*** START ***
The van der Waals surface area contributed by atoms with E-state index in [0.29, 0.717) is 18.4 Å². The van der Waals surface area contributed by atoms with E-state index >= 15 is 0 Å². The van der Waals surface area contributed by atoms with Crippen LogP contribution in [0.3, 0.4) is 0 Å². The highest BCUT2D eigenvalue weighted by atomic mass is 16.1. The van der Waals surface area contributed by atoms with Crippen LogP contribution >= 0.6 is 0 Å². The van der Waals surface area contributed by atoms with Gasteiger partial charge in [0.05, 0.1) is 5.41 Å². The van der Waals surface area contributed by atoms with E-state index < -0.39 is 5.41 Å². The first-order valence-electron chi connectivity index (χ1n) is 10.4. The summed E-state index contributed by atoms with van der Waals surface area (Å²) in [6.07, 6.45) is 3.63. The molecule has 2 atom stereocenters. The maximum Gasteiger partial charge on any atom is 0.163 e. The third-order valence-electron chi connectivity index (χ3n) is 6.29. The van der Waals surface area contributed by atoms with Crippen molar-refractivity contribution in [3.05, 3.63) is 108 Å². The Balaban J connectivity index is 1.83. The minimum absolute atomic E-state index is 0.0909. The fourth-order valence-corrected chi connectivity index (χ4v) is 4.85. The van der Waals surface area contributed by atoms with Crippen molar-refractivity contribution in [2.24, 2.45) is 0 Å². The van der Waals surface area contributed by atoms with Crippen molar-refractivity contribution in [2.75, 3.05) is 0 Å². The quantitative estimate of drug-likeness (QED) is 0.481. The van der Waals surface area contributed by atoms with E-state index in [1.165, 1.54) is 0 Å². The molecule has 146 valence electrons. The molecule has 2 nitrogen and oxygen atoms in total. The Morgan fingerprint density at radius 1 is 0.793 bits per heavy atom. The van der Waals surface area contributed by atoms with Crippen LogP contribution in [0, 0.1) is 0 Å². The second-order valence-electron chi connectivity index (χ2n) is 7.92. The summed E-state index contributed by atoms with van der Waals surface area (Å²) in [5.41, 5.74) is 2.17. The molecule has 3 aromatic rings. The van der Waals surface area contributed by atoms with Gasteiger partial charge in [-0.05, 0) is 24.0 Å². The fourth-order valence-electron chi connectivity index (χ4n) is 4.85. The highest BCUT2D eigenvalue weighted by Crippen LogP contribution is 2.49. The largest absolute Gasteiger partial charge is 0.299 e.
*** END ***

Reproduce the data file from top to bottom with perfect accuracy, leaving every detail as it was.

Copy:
The van der Waals surface area contributed by atoms with E-state index in [0.29, 0.717) is 18.4 Å². The van der Waals surface area contributed by atoms with E-state index >= 15 is 0 Å². The van der Waals surface area contributed by atoms with Crippen LogP contribution in [0.3, 0.4) is 0 Å². The highest BCUT2D eigenvalue weighted by atomic mass is 16.1. The van der Waals surface area contributed by atoms with Crippen LogP contribution >= 0.6 is 0 Å². The van der Waals surface area contributed by atoms with Gasteiger partial charge in [0.05, 0.1) is 5.41 Å². The van der Waals surface area contributed by atoms with E-state index < -0.39 is 5.41 Å². The first-order valence-electron chi connectivity index (χ1n) is 10.4. The summed E-state index contributed by atoms with van der Waals surface area (Å²) in [6.07, 6.45) is 3.63. The molecule has 2 atom stereocenters. The maximum Gasteiger partial charge on any atom is 0.163 e. The third-order valence-electron chi connectivity index (χ3n) is 6.29. The van der Waals surface area contributed by atoms with Crippen molar-refractivity contribution in [3.05, 3.63) is 108 Å². The Balaban J connectivity index is 1.83. The minimum absolute atomic E-state index is 0.0909. The fourth-order valence-corrected chi connectivity index (χ4v) is 4.85. The van der Waals surface area contributed by atoms with Crippen molar-refractivity contribution in [2.24, 2.45) is 0 Å². The van der Waals surface area contributed by atoms with Crippen molar-refractivity contribution in [2.75, 3.05) is 0 Å². The quantitative estimate of drug-likeness (QED) is 0.481. The van der Waals surface area contributed by atoms with E-state index in [1.165, 1.54) is 0 Å². The molecule has 146 valence electrons. The molecule has 2 nitrogen and oxygen atoms in total. The Morgan fingerprint density at radius 1 is 0.793 bits per heavy atom. The van der Waals surface area contributed by atoms with Crippen LogP contribution in [0, 0.1) is 0 Å². The second-order valence-electron chi connectivity index (χ2n) is 7.92. The summed E-state index contributed by atoms with van der Waals surface area (Å²) in [5.41, 5.74) is 2.17. The molecule has 3 aromatic rings. The van der Waals surface area contributed by atoms with Gasteiger partial charge in [-0.05, 0) is 24.0 Å². The fourth-order valence-electron chi connectivity index (χ4n) is 4.85. The highest BCUT2D eigenvalue weighted by Crippen LogP contribution is 2.49. The largest absolute Gasteiger partial charge is 0.299 e.